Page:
Intro | Golgi Tendon Organ | Motor Neuron | Muscle | Muscle Spindle | Sensory Neurons | Tendon
Part 1: Image-Mapped Tutorial
Part 2: Matching Self-Test
Part 3: Multiple-Choice Self-Test
Return to main tutorial page
Muscle tissue is composed of hundreds of thousands of extrafusal and intrafusal muscle fibers that are held together and anchored to bone by dense membranes called tendons. Multiple extrafusal muscle fibers are innervated by alpha motor neurons at the neuromuscular junction, by activating the motor-end plate on each fiber. Alpha motor neurons release the neurotransmitter, acetylcholine, to activate the muscle fibers. There are two types of extrafusal muscle fibers in skeletal muscle, fast fibers and slow fibers. Fast muscle fibers contract quickly, fatigue quickly, and are capable of great force. These fibers are highly developed in sprint runners for whom speed for short distances is important. Slow muscle fibers are slow, but capable of sustained contraction, and are highly developed in marathon runners for whom sustained effort is important. Intrafusal muscle fibers that form the proprioceptive organ called the muscle spindle are embedded with the extrafusal muscle fibers.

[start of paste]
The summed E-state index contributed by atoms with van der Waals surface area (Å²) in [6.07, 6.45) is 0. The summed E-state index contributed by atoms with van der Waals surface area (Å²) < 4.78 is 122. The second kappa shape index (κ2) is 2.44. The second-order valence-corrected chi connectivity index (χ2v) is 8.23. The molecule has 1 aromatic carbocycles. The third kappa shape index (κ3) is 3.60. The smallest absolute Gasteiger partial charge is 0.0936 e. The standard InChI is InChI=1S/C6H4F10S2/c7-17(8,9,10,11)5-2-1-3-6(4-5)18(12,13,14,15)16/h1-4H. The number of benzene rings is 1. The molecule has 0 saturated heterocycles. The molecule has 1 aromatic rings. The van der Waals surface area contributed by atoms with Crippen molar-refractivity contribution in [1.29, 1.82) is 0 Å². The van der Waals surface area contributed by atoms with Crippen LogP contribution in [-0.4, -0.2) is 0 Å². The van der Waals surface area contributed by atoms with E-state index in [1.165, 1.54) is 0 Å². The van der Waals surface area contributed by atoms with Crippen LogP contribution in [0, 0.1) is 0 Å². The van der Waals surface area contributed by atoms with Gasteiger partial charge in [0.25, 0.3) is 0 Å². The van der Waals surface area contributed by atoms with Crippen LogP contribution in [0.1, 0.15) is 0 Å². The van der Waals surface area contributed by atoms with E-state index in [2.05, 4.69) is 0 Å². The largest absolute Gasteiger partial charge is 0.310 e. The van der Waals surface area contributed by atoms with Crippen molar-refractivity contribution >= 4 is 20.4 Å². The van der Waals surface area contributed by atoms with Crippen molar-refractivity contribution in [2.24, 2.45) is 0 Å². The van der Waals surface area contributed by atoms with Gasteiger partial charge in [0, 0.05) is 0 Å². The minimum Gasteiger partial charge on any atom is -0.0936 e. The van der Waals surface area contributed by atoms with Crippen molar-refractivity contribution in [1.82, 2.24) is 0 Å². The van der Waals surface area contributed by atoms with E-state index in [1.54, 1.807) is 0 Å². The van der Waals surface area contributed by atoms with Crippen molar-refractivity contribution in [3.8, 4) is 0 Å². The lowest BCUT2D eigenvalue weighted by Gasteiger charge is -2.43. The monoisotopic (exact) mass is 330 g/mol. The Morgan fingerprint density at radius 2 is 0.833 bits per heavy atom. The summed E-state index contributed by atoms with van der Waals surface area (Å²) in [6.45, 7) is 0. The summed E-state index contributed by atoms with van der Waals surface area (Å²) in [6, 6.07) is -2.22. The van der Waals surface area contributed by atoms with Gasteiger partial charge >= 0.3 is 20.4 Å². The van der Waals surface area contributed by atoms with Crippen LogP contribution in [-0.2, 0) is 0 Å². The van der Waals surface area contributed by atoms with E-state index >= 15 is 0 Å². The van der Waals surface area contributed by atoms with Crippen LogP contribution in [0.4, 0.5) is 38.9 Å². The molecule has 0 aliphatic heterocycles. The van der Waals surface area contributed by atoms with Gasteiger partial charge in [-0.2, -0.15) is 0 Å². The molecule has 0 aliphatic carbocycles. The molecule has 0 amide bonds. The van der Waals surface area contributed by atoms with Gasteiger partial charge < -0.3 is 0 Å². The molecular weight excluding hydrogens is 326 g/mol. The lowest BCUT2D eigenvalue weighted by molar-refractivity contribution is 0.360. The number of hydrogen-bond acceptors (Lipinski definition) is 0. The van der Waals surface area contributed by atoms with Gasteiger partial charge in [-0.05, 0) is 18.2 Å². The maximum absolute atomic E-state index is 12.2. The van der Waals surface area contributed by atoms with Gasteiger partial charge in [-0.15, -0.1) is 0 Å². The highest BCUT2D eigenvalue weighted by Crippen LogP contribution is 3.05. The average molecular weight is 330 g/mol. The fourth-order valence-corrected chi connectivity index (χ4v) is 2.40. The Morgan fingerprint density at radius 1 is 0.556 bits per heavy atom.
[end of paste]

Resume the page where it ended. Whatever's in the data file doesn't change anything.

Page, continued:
The force of a muscle contraction is determined via two mechanisms that occur simultaneously, according to the size principle and the frequency code (Parent, 1996). According to the size principle, motor units are recruited in an orderly fashion according to size. When a group of motor neurons are activated, the smallest cell bodies with the lowest threshold for activation are affected first. With this arrangement, motor units activated by weak inputs will generate the smallest force of contraction, whereas motor units activated by stronger inputs will generate strong contractions. According to the frequency code, the greater the frequency of the firing rate reaching the motor end plate, the greater the force of contraction.
Parent, A. (1996). Carpenter's human neuroanatomy (9th ed.). London: Williams & Wilkins.